Wilson’s musical baldly makes this point in the climactic first performance of the boys’ band.  The musically untrained Hill, on the verge of being tarred and feathered, steps up to the baton and conducts the boys as they play the Minuet in G, their lips touching the instruments for the first time as they perform in front of their parents.  The band is genuinely horrible.  The surprise comes in the reaction of the parents, who exclaim “That’s my Barney!  That tuba's my Barney!”  The parents hear the band they want to hear, which is making music very different from the noise we are hearing.  When faced with a clear demonstration of the band’s ineptitude, they are not outraged at having been taken.  Instead they blithely face the other way, choosing to hear the band the way they want to.

Harold Hill does deliver on his promise to produce a boys’ band, but the band exists in the community’s mind (and probably always had).  This community was waiting for someone like Hill to reveal the music (the barbershop songs, the interpretive dance) underneath their ordinary lives.  All that Professor Harold Hill does is to nudge them in a direction they already wanted to go.  There were bells on the hill, but they never heard them ringing.  When the film magically changes this band of squawkers and honkers into a precision marching band, it is merely extending the narrative to its final logical conclusion:  we the film audience want to see the band playing as perfectly as the parents did.  We want to be conned, too.

Although we decry the faker and belittle the idiots who swallow his line, we nevertheless love to be taken.  Give us a choice between the way things are and the way we wish them to be, and we’ll choose the unreal every time.  When the movies show people being transformed, it’s usually because they are wishing upon a star.  Harold Hill is one of a long line of godmothers who turn our pumpkins into royal carriages.  Sure, The Music Man shows us that that the wizard is an ordinary man behind a curtain.  What’s exceptional about this musical is that it blatantly shows that we just don’t care he’s not real.  We know that George W. Bush is merely a genial figurehead for a more venial authority, but that makes him even more believable.  That fact that we didn’t find any weapons of mass destruction in Iraq no longer matters.  We so needed to hear a confident martial tune again after 9-11 that we needed only a hint of the weapons’ existence before we sent our boys’ (and girls’) band off in their uniforms.  “We got trouble,” Bush said, and we believed.

A part of me wants to argue, therefore, that The Music Man is just too rich a piece of cultural criticism for amateur theater, that it belongs in the hands of professionals.  But then again the musical is about transforming ordinary people into musicians, and so it’s heartening to see ordinary people living the arc traced by the story.  The Great American Musical should be something that can be explored by both professionals and regular folk.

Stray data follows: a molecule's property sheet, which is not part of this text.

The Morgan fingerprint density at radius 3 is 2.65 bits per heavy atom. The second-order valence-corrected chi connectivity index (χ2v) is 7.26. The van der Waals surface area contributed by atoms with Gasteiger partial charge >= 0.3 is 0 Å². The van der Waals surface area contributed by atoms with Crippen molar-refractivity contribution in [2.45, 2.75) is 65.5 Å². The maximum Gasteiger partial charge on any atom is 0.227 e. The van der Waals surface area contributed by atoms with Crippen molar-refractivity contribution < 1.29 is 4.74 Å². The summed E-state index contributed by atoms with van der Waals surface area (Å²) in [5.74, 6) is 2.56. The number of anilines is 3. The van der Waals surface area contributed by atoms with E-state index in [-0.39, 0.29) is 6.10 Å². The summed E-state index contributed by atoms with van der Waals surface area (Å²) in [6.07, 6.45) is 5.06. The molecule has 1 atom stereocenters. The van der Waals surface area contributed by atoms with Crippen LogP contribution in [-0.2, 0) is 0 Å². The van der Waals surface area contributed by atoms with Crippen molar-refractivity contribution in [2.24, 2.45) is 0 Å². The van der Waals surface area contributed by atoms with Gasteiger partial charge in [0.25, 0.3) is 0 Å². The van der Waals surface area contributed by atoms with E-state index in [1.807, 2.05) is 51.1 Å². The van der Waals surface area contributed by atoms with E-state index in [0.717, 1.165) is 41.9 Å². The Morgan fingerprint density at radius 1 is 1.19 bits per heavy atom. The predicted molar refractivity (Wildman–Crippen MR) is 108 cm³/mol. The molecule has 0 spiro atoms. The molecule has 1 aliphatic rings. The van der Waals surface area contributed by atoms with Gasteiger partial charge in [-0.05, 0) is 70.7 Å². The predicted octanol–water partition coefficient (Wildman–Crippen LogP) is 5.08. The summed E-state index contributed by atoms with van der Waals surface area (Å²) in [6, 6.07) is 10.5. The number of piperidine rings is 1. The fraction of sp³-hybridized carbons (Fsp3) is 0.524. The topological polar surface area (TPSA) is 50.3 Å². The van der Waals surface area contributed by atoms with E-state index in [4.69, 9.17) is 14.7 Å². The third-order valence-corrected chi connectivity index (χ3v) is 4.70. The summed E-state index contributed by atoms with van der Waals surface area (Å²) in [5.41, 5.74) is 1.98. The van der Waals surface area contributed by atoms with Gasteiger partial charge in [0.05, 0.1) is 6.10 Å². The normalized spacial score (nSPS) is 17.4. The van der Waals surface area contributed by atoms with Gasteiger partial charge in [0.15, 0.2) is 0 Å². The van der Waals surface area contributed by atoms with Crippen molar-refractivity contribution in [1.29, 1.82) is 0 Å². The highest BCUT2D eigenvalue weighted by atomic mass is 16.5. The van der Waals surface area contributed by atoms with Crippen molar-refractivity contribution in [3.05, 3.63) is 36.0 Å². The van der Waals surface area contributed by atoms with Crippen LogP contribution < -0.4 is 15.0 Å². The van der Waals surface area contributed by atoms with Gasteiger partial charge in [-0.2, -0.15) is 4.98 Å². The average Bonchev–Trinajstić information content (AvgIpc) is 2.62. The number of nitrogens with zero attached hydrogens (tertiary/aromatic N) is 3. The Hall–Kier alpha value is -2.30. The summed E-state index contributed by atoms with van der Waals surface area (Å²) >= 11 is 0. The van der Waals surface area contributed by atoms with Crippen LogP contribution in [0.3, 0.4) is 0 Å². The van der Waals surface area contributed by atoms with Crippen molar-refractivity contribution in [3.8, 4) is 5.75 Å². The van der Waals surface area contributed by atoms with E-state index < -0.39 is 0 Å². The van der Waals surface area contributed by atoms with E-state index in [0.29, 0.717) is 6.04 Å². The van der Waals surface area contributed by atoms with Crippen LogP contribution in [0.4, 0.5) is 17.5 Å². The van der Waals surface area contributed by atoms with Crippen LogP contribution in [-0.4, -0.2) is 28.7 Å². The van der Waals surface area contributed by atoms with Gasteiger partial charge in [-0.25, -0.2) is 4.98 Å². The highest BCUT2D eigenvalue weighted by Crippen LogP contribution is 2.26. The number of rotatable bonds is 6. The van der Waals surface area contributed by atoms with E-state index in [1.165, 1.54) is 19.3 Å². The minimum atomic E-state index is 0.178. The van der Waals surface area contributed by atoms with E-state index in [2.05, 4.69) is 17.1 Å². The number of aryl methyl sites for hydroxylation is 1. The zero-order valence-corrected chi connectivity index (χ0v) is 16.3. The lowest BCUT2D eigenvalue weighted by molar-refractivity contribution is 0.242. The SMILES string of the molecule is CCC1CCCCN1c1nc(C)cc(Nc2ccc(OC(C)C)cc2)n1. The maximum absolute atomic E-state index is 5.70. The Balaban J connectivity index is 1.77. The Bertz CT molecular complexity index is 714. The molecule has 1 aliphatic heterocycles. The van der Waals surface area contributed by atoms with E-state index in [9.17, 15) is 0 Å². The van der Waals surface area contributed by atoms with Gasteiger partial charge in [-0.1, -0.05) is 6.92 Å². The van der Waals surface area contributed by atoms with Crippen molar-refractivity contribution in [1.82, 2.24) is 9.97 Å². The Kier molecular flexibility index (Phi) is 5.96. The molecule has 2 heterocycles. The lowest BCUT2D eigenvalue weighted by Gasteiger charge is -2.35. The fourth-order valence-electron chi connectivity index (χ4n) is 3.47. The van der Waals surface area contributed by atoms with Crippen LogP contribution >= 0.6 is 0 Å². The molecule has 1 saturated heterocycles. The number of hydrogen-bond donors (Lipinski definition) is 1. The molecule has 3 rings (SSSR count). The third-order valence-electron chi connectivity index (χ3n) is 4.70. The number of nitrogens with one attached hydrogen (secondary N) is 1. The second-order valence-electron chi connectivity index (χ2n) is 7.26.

The reason that a musical like The Music Man now looks a little shabby is because of the professionalization of the American theater repertoire.  There has long been a professional theater, certainly, but the amateurs and the pros were playing the same game, although admittedly at different levels.  No one expects true Agnes DeMille choreography from an amateur version of Oklahoma, but at least amateur companies are capable of putting on a production of the same show.

The professional musical theater has rejected its connection to the amateur, concentrating on spectacles that cannot be reproduced by nonprofessionals.  Where can you find an amateur company with the dancing talent to perform Cats, the elaborate stage pageantry to perform The Lion King, or the voices to handle Sweeney Todd?  The reason we pay ninety bucks to see a professional show is that the value is obvious:  we’re seeing something that we could never do ourselves, like a circus act. The professional theater performer has as much to do with the amateur as the contemporary steroid-enhanced Olympian has to do with high school sports.  The amateur theater is left to recycle the old repertoire endlessly, having been abandoned by the professional American theater.

As much as I love many of the works produced by this theater (and I believe that Sondheim’s Sweeney Todd is the best musical ever, though it feels too British to be called a Great American one), I am saddened by the enormous chasm separating the professional from the amateur.  It seems downright un-American for the pinnacle of theater to seem so far out of my grasp.  I still want to believe (despite evidence to the contrary) that I’m capable of playing Antony or of playing one of those seventy-six trombones.  I still long for Harold Hill to come to my town to light the fire of enthusiasm in my son, something that I cannot do because we are embroiled in the age-old battle of parent and child.  Until Prof. Hill arrives, my son and I can sing “Goodnight, My Someone” to each other at bedtime, each one of us not quite sure what the words mean to the other and yet joined together for a moment in song.